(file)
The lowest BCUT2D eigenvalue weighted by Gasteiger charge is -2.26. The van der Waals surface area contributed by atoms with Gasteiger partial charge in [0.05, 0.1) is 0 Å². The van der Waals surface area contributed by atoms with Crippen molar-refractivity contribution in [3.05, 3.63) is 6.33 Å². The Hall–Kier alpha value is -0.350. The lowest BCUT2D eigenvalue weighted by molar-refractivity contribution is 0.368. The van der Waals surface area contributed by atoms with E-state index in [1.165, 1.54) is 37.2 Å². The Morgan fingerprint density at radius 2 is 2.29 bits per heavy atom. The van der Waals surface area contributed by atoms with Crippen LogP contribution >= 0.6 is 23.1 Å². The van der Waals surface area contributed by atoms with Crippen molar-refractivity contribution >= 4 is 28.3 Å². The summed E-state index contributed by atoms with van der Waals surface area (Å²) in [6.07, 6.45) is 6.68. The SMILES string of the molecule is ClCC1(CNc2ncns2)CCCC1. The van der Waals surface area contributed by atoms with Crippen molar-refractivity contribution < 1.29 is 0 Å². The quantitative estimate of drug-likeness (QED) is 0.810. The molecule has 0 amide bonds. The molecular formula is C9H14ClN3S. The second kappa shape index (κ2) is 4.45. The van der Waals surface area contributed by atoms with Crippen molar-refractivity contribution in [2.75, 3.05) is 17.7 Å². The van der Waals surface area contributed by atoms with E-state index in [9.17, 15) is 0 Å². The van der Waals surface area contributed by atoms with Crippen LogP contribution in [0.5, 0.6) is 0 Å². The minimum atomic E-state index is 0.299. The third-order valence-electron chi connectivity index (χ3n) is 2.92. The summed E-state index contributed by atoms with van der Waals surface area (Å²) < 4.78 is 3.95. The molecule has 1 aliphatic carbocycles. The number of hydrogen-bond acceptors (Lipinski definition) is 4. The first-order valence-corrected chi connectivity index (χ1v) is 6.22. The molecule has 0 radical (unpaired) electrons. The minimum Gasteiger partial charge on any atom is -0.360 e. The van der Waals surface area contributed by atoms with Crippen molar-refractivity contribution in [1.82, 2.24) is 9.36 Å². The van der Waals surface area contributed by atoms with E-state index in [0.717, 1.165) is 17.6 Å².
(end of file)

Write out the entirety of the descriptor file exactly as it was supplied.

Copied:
The lowest BCUT2D eigenvalue weighted by Gasteiger charge is -2.26. The van der Waals surface area contributed by atoms with Gasteiger partial charge in [0.05, 0.1) is 0 Å². The van der Waals surface area contributed by atoms with Crippen molar-refractivity contribution in [3.05, 3.63) is 6.33 Å². The Hall–Kier alpha value is -0.350. The lowest BCUT2D eigenvalue weighted by molar-refractivity contribution is 0.368. The van der Waals surface area contributed by atoms with E-state index in [1.165, 1.54) is 37.2 Å². The Morgan fingerprint density at radius 2 is 2.29 bits per heavy atom. The van der Waals surface area contributed by atoms with Crippen LogP contribution >= 0.6 is 23.1 Å². The van der Waals surface area contributed by atoms with Crippen molar-refractivity contribution >= 4 is 28.3 Å². The summed E-state index contributed by atoms with van der Waals surface area (Å²) in [6.07, 6.45) is 6.68. The SMILES string of the molecule is ClCC1(CNc2ncns2)CCCC1. The van der Waals surface area contributed by atoms with Crippen molar-refractivity contribution < 1.29 is 0 Å². The quantitative estimate of drug-likeness (QED) is 0.810. The molecule has 0 amide bonds. The molecular formula is C9H14ClN3S. The second kappa shape index (κ2) is 4.45. The van der Waals surface area contributed by atoms with Crippen molar-refractivity contribution in [2.75, 3.05) is 17.7 Å². The van der Waals surface area contributed by atoms with E-state index in [9.17, 15) is 0 Å². The van der Waals surface area contributed by atoms with Crippen LogP contribution in [0.5, 0.6) is 0 Å². The minimum atomic E-state index is 0.299. The third-order valence-electron chi connectivity index (χ3n) is 2.92. The summed E-state index contributed by atoms with van der Waals surface area (Å²) < 4.78 is 3.95. The molecule has 1 aliphatic carbocycles. The number of hydrogen-bond acceptors (Lipinski definition) is 4. The first-order valence-corrected chi connectivity index (χ1v) is 6.22. The molecule has 0 radical (unpaired) electrons. The minimum Gasteiger partial charge on any atom is -0.360 e. The van der Waals surface area contributed by atoms with Crippen molar-refractivity contribution in [1.82, 2.24) is 9.36 Å². The van der Waals surface area contributed by atoms with E-state index in [0.717, 1.165) is 17.6 Å².